A Dhaka court has sent the four members of the private North South University’s Board of Trustees, who were handed over by the High Court to police over corruption, to jail after they were produced before the trial court.
The court, however, allowed the Anti-Corruption Commission (ACC) to interrogate them at the jail gate for a day in the case filed for embezzling over Tk 304 crore in the name of land purchase for the NSU permanent campus.
The four accused are MA Kashem, Benajir Ahmed, Rehana Rahman and Mohammed Shajahan.
KM Emrul Quayes, judge of Dhaka Metropolitan Senior Special Judge’s Court, issued the order on Monday after the Shahbagh Police Station produced the accused before the court.
The judge allowed quizzing them by the anti-graft agency after its Deputy Director Farid Ahmed Patwary, also the investigation officer of the case, applied for interrogation.
On other hand, defence lawyers submitted four separate petitions for providing the trustees with first-class division in jail on grounds that they are holding high-profile social status.
Upon hearing both sides, the judge sent them to jail and directed the jail authorities to provide them with first-class division as per the Jail Code.
Earlier on Sunday, the High Court bench of Justice Md Nazrul Islam Talukder and Justice Kazi Md Ejarul Haque Akondo handed over the four to Shahbagh police, rejecting their anticipatory bail petitions in the case filed by ACC.
The higher court asked police to produce them before the trial court concerned within 24 hours from the time of taking them into their custody.
Following the order, Shahbagh police detained them from the High Court premises and kept them at the police station overnight.
Later, the law enforcers produced them before the Dhaka court on Monday noon, said Officer-in-Charge (OC) of Shahbagh Police Station Mahfuzul Haque.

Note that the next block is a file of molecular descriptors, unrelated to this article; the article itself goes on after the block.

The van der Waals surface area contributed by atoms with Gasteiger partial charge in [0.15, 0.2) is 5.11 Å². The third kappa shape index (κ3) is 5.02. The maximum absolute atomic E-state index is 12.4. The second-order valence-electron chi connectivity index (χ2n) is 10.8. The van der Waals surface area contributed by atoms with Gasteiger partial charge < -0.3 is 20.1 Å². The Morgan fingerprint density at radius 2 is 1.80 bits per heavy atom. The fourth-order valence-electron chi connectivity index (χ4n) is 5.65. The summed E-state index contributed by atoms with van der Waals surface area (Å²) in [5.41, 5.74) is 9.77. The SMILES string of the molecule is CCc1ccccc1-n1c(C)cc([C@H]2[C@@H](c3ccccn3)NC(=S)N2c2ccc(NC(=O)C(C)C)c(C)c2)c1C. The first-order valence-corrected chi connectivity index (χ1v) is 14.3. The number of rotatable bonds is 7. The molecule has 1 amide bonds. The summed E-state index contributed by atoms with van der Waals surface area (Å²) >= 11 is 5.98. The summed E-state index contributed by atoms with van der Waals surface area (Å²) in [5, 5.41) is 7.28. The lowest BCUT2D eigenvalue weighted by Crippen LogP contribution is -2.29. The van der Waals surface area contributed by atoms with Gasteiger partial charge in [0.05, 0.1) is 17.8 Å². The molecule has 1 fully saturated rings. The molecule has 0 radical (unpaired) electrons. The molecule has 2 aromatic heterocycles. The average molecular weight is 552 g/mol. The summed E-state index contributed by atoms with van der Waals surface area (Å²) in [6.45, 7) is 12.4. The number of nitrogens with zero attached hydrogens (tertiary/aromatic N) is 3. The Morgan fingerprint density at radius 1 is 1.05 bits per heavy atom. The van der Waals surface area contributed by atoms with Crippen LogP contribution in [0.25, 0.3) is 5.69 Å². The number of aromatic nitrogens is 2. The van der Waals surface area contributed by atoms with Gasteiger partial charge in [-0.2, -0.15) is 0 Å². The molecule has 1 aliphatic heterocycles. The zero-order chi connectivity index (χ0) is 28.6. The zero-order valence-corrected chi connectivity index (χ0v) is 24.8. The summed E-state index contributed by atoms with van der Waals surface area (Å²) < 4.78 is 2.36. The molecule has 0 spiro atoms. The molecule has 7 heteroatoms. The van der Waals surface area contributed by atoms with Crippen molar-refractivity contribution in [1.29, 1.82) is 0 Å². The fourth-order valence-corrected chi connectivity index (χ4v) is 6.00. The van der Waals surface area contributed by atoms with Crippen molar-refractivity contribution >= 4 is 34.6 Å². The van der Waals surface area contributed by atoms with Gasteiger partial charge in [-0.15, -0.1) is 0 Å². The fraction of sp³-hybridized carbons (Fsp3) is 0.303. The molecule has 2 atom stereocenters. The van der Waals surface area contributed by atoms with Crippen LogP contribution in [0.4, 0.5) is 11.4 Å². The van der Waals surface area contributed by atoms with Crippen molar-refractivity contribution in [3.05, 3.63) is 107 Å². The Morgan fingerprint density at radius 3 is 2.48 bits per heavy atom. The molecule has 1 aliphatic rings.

Earlier on May 5, the ACC filed the corruption case against six persons, including Chairman of the NSU Board of Trustees Azim Uddin Ahmed, who is also the Managing Director of Ashaloy Housing and Developers Ltd, for misappropriation of Tk 303.83 crore in the name of buying land for the campus.
The other accused are NSU Board of Trustee members Amin Mohammad Hilali, who is also the Ashalaya Housing and Developers Limited Managing, MA Kashem, Benazir Ahmed, Rehana Rahman and Muhammad Shahjahan.
Out of six accused, four moved the High Court seeking anticipatory bail.
Earlier, the ACC initiated an investigation into the trustees following a complaint filed by Dr Sufi Sagar Sams, adviser and head of the department of the Protection for Legal and Human Rights Foundation.
ACC acting Secretary Sayeed Mahbub Khan said the number of accused might increase if the evidence is found against someone during the investigation.
According to the case statement, the accused approved a hefty amount for the NSU permanent campus by overpricing the land. Subsequently, the land developer deposited the extra money to the bank accounts of the accused.
According to the ACC, the accused have unjustly benefited themselves by embezzling funds and have committed punishable offenses by exchanging commissions or bribes, states the case. Money laundering also took place through the transfer and conversion of the embezzled amount, it said.
The anti-graft body said it would also initiate separate inquiries to verify several allegations against NSU such as overcharging students, embezzlement of university funds in the name of fixed-deposit receipts, bribes for recruitments, car purchases by evading duties and availing numerous facilities unethically by the university top management.
According to the Private University Act, 2010, the Board of Trustees is the highest governing body of a private university. According to the Memorandum of Association and Articles (Rules and Regulations) of NSU, the university is a charitable, welfare-oriented, non-commercial and non-profit educational institution.
The case states that over 9,088 decimals of land were bought in the name of campus development of NSU with the consent of some members of the Board of Trustees bypassing the approval of the University Syndicate, University Grants Commission and the Ministry of Education.